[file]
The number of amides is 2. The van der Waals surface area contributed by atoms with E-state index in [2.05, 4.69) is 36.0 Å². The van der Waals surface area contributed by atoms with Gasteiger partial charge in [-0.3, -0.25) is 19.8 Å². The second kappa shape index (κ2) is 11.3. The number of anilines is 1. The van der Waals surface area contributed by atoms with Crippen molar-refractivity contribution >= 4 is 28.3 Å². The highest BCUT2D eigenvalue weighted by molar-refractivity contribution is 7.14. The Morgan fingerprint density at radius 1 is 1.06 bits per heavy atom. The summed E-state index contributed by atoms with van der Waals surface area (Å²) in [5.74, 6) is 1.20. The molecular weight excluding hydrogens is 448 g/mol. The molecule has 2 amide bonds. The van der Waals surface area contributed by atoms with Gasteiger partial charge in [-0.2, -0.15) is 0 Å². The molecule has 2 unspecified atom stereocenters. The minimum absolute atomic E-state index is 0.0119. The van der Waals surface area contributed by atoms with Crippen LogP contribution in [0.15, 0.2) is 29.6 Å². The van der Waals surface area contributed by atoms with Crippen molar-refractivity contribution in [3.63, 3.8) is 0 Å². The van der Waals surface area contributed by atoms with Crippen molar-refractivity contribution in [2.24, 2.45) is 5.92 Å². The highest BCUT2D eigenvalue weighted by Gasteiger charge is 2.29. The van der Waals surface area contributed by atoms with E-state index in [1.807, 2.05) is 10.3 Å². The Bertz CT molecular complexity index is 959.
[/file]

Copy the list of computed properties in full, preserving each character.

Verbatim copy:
The number of amides is 2. The van der Waals surface area contributed by atoms with E-state index in [2.05, 4.69) is 36.0 Å². The van der Waals surface area contributed by atoms with Gasteiger partial charge in [-0.3, -0.25) is 19.8 Å². The second kappa shape index (κ2) is 11.3. The number of anilines is 1. The van der Waals surface area contributed by atoms with Crippen molar-refractivity contribution >= 4 is 28.3 Å². The highest BCUT2D eigenvalue weighted by molar-refractivity contribution is 7.14. The Morgan fingerprint density at radius 1 is 1.06 bits per heavy atom. The summed E-state index contributed by atoms with van der Waals surface area (Å²) in [5.74, 6) is 1.20. The molecular weight excluding hydrogens is 448 g/mol. The molecule has 2 amide bonds. The van der Waals surface area contributed by atoms with Gasteiger partial charge in [-0.2, -0.15) is 0 Å². The molecule has 2 unspecified atom stereocenters. The minimum absolute atomic E-state index is 0.0119. The van der Waals surface area contributed by atoms with Crippen LogP contribution in [0.15, 0.2) is 29.6 Å². The van der Waals surface area contributed by atoms with Crippen molar-refractivity contribution in [3.63, 3.8) is 0 Å². The van der Waals surface area contributed by atoms with Crippen molar-refractivity contribution in [2.24, 2.45) is 5.92 Å². The highest BCUT2D eigenvalue weighted by Gasteiger charge is 2.29. The van der Waals surface area contributed by atoms with E-state index in [1.807, 2.05) is 10.3 Å². The Bertz CT molecular complexity index is 959.